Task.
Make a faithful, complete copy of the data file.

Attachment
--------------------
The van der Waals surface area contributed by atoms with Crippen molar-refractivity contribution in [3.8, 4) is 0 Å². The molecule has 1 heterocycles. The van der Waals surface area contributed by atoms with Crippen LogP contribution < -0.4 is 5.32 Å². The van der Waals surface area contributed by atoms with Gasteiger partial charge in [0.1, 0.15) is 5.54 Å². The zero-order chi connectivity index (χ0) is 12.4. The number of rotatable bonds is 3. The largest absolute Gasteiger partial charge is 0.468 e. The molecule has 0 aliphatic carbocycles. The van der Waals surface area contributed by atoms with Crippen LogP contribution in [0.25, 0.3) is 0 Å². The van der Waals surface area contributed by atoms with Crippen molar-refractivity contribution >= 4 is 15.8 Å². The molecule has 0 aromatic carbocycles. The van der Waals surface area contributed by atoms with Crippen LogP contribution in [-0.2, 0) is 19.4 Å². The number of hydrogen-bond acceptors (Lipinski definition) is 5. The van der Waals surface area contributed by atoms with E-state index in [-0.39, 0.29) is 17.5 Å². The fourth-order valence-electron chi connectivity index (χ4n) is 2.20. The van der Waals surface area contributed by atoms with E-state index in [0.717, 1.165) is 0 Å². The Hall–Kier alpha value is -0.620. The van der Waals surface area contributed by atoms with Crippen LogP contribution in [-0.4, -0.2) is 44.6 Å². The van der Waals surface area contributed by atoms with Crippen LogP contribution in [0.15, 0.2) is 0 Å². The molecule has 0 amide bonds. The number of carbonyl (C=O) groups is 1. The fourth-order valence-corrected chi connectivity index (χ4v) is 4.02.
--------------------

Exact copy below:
The van der Waals surface area contributed by atoms with Crippen molar-refractivity contribution in [3.8, 4) is 0 Å². The molecule has 1 heterocycles. The van der Waals surface area contributed by atoms with Crippen LogP contribution < -0.4 is 5.32 Å². The van der Waals surface area contributed by atoms with Gasteiger partial charge in [0.1, 0.15) is 5.54 Å². The zero-order chi connectivity index (χ0) is 12.4. The number of rotatable bonds is 3. The largest absolute Gasteiger partial charge is 0.468 e. The molecule has 0 aliphatic carbocycles. The van der Waals surface area contributed by atoms with Crippen LogP contribution in [0.25, 0.3) is 0 Å². The van der Waals surface area contributed by atoms with Crippen molar-refractivity contribution >= 4 is 15.8 Å². The molecule has 0 aromatic carbocycles. The van der Waals surface area contributed by atoms with Crippen LogP contribution in [-0.2, 0) is 19.4 Å². The number of hydrogen-bond acceptors (Lipinski definition) is 5. The van der Waals surface area contributed by atoms with E-state index in [-0.39, 0.29) is 17.5 Å². The fourth-order valence-electron chi connectivity index (χ4n) is 2.20. The van der Waals surface area contributed by atoms with E-state index in [0.717, 1.165) is 0 Å². The Hall–Kier alpha value is -0.620. The van der Waals surface area contributed by atoms with Crippen LogP contribution in [-0.4, -0.2) is 44.6 Å². The van der Waals surface area contributed by atoms with Crippen LogP contribution in [0.15, 0.2) is 0 Å². The molecule has 0 amide bonds. The number of carbonyl (C=O) groups is 1. The fourth-order valence-corrected chi connectivity index (χ4v) is 4.02.